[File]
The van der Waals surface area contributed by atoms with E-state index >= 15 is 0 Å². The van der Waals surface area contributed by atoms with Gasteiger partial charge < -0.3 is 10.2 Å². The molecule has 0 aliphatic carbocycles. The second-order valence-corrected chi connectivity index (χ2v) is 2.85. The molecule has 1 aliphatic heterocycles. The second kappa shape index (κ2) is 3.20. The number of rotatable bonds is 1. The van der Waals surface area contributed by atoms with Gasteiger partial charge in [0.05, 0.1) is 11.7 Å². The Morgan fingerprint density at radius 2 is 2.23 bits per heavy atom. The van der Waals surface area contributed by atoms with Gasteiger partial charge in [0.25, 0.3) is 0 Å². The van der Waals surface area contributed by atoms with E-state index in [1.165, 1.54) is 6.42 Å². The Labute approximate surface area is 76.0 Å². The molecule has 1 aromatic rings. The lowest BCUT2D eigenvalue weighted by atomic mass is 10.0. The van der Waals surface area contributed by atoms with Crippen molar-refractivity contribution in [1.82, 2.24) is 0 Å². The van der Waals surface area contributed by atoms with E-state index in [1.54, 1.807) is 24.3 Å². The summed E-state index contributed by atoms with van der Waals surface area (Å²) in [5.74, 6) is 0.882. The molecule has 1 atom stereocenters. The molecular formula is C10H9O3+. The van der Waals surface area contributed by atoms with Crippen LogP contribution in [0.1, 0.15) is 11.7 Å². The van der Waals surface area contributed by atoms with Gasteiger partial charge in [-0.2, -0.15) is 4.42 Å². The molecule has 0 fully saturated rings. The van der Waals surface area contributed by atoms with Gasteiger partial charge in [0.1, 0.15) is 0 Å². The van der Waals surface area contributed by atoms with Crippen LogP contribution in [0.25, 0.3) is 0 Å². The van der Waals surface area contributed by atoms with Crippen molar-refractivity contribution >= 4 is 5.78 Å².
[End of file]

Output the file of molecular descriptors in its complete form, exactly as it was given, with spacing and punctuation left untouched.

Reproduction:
The van der Waals surface area contributed by atoms with E-state index >= 15 is 0 Å². The van der Waals surface area contributed by atoms with Gasteiger partial charge < -0.3 is 10.2 Å². The molecule has 0 aliphatic carbocycles. The second-order valence-corrected chi connectivity index (χ2v) is 2.85. The molecule has 1 aliphatic heterocycles. The second kappa shape index (κ2) is 3.20. The number of rotatable bonds is 1. The van der Waals surface area contributed by atoms with Gasteiger partial charge in [0.05, 0.1) is 11.7 Å². The Morgan fingerprint density at radius 2 is 2.23 bits per heavy atom. The van der Waals surface area contributed by atoms with Gasteiger partial charge in [0.25, 0.3) is 0 Å². The van der Waals surface area contributed by atoms with E-state index in [1.165, 1.54) is 6.42 Å². The Labute approximate surface area is 76.0 Å². The molecule has 1 aromatic rings. The lowest BCUT2D eigenvalue weighted by atomic mass is 10.0. The van der Waals surface area contributed by atoms with Crippen molar-refractivity contribution in [1.82, 2.24) is 0 Å². The van der Waals surface area contributed by atoms with E-state index in [1.54, 1.807) is 24.3 Å². The summed E-state index contributed by atoms with van der Waals surface area (Å²) in [5.74, 6) is 0.882. The molecule has 1 atom stereocenters. The molecular formula is C10H9O3+. The van der Waals surface area contributed by atoms with Crippen LogP contribution in [0.1, 0.15) is 11.7 Å². The van der Waals surface area contributed by atoms with Gasteiger partial charge in [-0.2, -0.15) is 4.42 Å². The molecule has 0 fully saturated rings. The van der Waals surface area contributed by atoms with Gasteiger partial charge in [0.1, 0.15) is 0 Å². The van der Waals surface area contributed by atoms with Crippen LogP contribution in [0.25, 0.3) is 0 Å². The van der Waals surface area contributed by atoms with Crippen molar-refractivity contribution >= 4 is 5.78 Å².